SCOTT N. SWISHER IV (PH.D., UNIVERSITY OF WISCONSIN-MADISON)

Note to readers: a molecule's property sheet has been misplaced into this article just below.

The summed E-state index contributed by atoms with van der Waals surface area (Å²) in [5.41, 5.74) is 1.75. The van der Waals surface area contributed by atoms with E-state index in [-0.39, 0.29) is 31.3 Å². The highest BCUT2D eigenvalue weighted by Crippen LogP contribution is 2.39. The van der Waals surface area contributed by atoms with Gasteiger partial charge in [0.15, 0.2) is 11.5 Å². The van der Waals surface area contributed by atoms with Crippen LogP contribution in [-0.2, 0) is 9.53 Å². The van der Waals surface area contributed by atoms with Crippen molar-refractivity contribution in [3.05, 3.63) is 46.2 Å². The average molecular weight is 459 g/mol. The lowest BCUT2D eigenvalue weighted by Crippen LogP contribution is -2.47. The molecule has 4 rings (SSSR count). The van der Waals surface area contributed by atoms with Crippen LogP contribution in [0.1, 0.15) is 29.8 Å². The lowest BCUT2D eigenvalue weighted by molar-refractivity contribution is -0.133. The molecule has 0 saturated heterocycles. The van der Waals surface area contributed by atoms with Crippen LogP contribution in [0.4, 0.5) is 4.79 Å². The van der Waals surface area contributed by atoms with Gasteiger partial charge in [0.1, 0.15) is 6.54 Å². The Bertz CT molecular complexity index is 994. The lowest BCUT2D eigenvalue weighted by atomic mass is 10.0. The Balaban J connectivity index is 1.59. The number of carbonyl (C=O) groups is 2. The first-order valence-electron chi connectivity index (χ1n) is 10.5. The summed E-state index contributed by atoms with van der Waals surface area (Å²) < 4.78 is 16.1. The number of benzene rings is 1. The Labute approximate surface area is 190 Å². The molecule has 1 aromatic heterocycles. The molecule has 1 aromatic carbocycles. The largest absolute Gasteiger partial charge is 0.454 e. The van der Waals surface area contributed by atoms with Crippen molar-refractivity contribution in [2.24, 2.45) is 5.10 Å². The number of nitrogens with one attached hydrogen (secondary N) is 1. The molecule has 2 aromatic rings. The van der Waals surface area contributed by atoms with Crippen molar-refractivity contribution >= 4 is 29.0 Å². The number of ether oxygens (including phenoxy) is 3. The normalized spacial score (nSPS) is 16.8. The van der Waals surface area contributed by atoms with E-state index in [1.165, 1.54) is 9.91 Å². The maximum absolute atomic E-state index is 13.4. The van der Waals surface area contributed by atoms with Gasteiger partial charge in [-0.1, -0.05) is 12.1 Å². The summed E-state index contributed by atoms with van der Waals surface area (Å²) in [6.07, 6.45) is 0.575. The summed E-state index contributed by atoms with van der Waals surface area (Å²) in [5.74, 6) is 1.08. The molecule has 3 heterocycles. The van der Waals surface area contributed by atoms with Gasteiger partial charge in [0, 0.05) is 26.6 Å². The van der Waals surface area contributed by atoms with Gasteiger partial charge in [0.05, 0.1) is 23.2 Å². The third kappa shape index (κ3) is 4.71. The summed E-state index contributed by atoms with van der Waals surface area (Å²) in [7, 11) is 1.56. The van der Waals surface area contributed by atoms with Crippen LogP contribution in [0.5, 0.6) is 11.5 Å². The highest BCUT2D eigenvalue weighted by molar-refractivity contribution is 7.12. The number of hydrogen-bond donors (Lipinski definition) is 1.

Scott does empirical interdisciplinary research at the intersection of industrial organization, networks, and economic history. Scott works with economic models where intermediary firms build connections using a network technology, for example railroad companies building railroad lines or Internet service providers connecting households to the Internet's network backbone. These firms want to maximize their own profits given what their competitors are doing, and they own a small piece of a larger network like the national rail network or Internet. Network theory, which originated in pure mathematics and has recently branched out to applications in sociology, computer science, and economics, provides a language to think about the choices of these firms. As originally seen in mathematics, specifically combinatorial optimization, problems of this type are difficult to solve because of the large number of possible network configurations, some of which end up being stable when every firm does the best that it can. An important part of Scott's research is how to deal with these computational issues when taking the model to data. It is also important to account for the historical and regulatory environment in which the firms operate since this sets the technology and "rules of the game" by which firms compete. Finally, since the firms are strategic in their investment choices when building network connections, insight from game theory is needed to determine how they collectively behave when maximizing their profits.